But first, white waters from this morning you gotta see...
Cos it’s been a tad wet here of late, Von and I have been feeling like the characters ‘Sally and me’ in The Cat in the Hat book, with outside being all too wet to go out to play, simply sitting, staring out through our windows at the torrents of cold rain showering the landscape with their blessing, whitening the docile streams into turbulent rivers and saturating the soil into colossal underground reservoirs. We’ve managed a few hours of work here and there taking down another wall in our house at the top, throwing out huge piles of stones and wheel barrowing mountains of clay for reuse later in plastering and building with cob. And, a bit more urgently this week, we had to cut out a canal drain in the ground floor of the house we’ve just renovated to channel an underground stream that’s emerged and forced its way through the bedrock flooding into the house. Now we have a cute internal water feature that will run dry as the waters subside over the next fortnight but inevitably will reappear again with the next unusually high rains maybe in a year or 2.
Most afternoons we’ve had the time to rest, to read, to think. Lovely. Pondering on what we are doing, how we are doing it and why. It’s a big deal for me to think. No kidding. Most of my life is experienced in the outside, external realm. I’ve never really forged any consistent internal personal meditative practice that could be described as anything close to being a spiritual discipline. Although I’ve always been intrigued and fascinated by those disciplines inherently found in the more mystical wings of Christianity, Islam and Buddhism as well as some of the aesthetic rituals of African, Native American, Aboriginal and South American tribes. Yet here, in the middle of rural Portugal, surrounded by thousands of hectares of pine and eucalyptus forests, snow covered mountain ranges and endless skies, I’ve been able to recognise a few things.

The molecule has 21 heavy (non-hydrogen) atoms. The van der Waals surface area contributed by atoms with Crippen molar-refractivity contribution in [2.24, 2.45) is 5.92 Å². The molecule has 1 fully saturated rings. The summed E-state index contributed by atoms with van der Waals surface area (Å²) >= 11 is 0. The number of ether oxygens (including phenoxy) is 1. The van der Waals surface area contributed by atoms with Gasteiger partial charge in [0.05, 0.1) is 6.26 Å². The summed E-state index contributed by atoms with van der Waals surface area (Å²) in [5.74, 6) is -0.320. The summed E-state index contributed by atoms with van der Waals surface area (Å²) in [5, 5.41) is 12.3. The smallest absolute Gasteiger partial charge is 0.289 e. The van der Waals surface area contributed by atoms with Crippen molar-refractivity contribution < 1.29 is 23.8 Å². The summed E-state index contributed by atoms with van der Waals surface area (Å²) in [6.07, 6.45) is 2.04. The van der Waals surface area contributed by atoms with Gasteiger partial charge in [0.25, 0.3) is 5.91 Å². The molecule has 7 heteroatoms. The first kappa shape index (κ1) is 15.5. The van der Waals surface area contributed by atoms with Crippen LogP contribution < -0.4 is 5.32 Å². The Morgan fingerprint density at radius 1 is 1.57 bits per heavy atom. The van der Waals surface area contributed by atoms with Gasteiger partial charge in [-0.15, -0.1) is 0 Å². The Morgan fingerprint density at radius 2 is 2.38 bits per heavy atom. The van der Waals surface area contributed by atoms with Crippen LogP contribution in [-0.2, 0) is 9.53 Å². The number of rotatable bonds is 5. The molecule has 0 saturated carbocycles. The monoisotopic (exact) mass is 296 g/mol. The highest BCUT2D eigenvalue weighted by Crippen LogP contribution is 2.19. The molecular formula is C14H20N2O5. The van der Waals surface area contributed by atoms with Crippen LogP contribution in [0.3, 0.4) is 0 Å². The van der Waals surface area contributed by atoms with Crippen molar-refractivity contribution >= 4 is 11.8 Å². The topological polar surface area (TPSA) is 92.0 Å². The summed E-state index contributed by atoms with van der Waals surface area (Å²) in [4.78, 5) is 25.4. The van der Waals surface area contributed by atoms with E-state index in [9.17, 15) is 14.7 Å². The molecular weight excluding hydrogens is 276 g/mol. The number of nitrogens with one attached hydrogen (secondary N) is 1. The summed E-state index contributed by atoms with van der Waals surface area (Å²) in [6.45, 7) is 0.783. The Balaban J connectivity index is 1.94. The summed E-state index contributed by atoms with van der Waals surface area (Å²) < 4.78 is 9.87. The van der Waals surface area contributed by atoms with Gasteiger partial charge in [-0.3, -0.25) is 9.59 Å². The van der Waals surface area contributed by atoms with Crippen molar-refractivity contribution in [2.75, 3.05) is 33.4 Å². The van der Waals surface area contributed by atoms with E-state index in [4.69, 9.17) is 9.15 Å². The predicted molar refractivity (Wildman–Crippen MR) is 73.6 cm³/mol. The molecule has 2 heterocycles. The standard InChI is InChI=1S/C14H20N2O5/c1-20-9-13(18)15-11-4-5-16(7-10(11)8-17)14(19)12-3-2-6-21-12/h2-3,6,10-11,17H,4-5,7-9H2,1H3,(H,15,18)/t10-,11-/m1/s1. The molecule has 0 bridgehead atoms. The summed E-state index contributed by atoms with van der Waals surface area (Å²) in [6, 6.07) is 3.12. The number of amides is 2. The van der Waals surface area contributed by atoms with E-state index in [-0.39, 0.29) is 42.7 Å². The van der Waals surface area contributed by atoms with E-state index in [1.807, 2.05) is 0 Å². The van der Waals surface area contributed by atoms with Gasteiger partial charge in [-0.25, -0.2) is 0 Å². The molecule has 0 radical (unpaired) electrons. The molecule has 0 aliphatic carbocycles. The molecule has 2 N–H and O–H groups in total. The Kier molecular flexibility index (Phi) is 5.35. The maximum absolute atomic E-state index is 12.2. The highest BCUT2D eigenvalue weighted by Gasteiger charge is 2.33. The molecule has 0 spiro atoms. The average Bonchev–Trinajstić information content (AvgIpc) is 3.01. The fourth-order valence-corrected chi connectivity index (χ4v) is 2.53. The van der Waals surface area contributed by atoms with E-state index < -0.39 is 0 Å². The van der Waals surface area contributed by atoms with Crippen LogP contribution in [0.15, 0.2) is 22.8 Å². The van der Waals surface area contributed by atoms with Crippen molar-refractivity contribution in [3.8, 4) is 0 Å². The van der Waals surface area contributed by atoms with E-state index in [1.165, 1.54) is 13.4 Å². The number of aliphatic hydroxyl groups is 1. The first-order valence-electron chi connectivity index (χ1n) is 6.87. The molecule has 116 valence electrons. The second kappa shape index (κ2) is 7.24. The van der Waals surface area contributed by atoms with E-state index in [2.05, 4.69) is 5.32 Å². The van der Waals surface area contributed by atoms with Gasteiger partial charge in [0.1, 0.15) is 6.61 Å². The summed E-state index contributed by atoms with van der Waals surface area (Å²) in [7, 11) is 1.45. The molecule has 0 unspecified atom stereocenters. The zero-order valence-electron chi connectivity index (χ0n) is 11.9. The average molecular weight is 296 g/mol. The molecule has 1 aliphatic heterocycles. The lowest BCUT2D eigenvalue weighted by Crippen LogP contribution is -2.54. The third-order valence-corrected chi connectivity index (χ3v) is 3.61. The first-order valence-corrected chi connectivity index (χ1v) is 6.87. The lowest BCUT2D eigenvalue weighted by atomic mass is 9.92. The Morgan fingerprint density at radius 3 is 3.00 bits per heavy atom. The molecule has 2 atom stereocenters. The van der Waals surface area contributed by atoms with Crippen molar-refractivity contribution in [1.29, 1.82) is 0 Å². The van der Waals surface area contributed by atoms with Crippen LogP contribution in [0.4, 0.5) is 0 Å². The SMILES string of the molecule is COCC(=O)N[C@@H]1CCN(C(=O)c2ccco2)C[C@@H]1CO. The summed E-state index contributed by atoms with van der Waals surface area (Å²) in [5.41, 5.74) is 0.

First, we are in the midst of timeless story. Since the beginning of the universe, creation has been constantly happening. The matter that surrounds us, like the stones we’ve been daily handling, might have been formed millions of years ago, yet it was also quarried from these hills only a few centuries or even decades ago by Portuguese men and their families who built the phenomenal houses that we are now in the process of crafting into being our homes. A continuous story of creation right from the beginning of time until now. Our shared human history is of course littered with global conflicts and crises, but as I’ve written about previously, this part of Portugal has been largely unaffected, or at least a long way away from, much of that turmoil. Almost Shire-esque in its location and characteristics. However, even with our remoteness, I still feel undeniably connected to that human history as well as our earth’s physical history.
Second, there’s been some clarification, in the context of that universal story, of what I believe about the future. I’ve just finished reading a great philosophical book called “The story we find ourselves in” which is an attempt to distil the narrative of the Bible from a post modern perspective. In it, there’s a wonderful description of the future which calls into existence the present. A description that resonated with my own musings on the subject over the last few years. Here’s a short extract from a chapter I read to the kids last night.